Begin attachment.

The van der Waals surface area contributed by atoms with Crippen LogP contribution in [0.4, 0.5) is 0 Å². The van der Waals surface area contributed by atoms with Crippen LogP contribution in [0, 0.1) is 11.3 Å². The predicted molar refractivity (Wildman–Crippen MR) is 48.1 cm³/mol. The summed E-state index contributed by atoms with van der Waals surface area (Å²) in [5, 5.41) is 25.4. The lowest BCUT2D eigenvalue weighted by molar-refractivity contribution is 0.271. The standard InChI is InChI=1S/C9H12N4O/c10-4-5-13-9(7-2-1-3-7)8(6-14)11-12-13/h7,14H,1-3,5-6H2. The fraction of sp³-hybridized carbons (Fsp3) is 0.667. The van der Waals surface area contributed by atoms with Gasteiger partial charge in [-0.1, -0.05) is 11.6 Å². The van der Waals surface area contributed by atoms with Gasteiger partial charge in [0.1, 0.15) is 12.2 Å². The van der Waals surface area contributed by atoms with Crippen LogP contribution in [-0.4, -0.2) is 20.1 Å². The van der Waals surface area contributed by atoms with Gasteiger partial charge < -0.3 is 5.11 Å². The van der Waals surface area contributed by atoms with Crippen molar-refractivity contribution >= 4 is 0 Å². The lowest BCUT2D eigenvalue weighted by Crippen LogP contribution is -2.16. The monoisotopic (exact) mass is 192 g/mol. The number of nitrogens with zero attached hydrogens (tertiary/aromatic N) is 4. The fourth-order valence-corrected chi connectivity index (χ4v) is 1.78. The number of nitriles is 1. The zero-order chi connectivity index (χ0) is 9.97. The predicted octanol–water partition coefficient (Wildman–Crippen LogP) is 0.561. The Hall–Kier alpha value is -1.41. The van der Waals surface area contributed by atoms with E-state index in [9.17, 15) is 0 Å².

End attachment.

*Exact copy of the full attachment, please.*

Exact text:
The van der Waals surface area contributed by atoms with Crippen LogP contribution in [0.4, 0.5) is 0 Å². The van der Waals surface area contributed by atoms with Crippen LogP contribution in [0, 0.1) is 11.3 Å². The predicted molar refractivity (Wildman–Crippen MR) is 48.1 cm³/mol. The summed E-state index contributed by atoms with van der Waals surface area (Å²) in [5, 5.41) is 25.4. The lowest BCUT2D eigenvalue weighted by molar-refractivity contribution is 0.271. The standard InChI is InChI=1S/C9H12N4O/c10-4-5-13-9(7-2-1-3-7)8(6-14)11-12-13/h7,14H,1-3,5-6H2. The fraction of sp³-hybridized carbons (Fsp3) is 0.667. The van der Waals surface area contributed by atoms with Gasteiger partial charge in [-0.1, -0.05) is 11.6 Å². The van der Waals surface area contributed by atoms with Gasteiger partial charge in [0.1, 0.15) is 12.2 Å². The van der Waals surface area contributed by atoms with Crippen LogP contribution in [-0.4, -0.2) is 20.1 Å². The van der Waals surface area contributed by atoms with Gasteiger partial charge < -0.3 is 5.11 Å². The van der Waals surface area contributed by atoms with Crippen molar-refractivity contribution >= 4 is 0 Å². The lowest BCUT2D eigenvalue weighted by Crippen LogP contribution is -2.16. The monoisotopic (exact) mass is 192 g/mol. The number of nitrogens with zero attached hydrogens (tertiary/aromatic N) is 4. The fourth-order valence-corrected chi connectivity index (χ4v) is 1.78. The number of nitriles is 1. The zero-order chi connectivity index (χ0) is 9.97. The predicted octanol–water partition coefficient (Wildman–Crippen LogP) is 0.561. The Hall–Kier alpha value is -1.41. The van der Waals surface area contributed by atoms with E-state index in [9.17, 15) is 0 Å².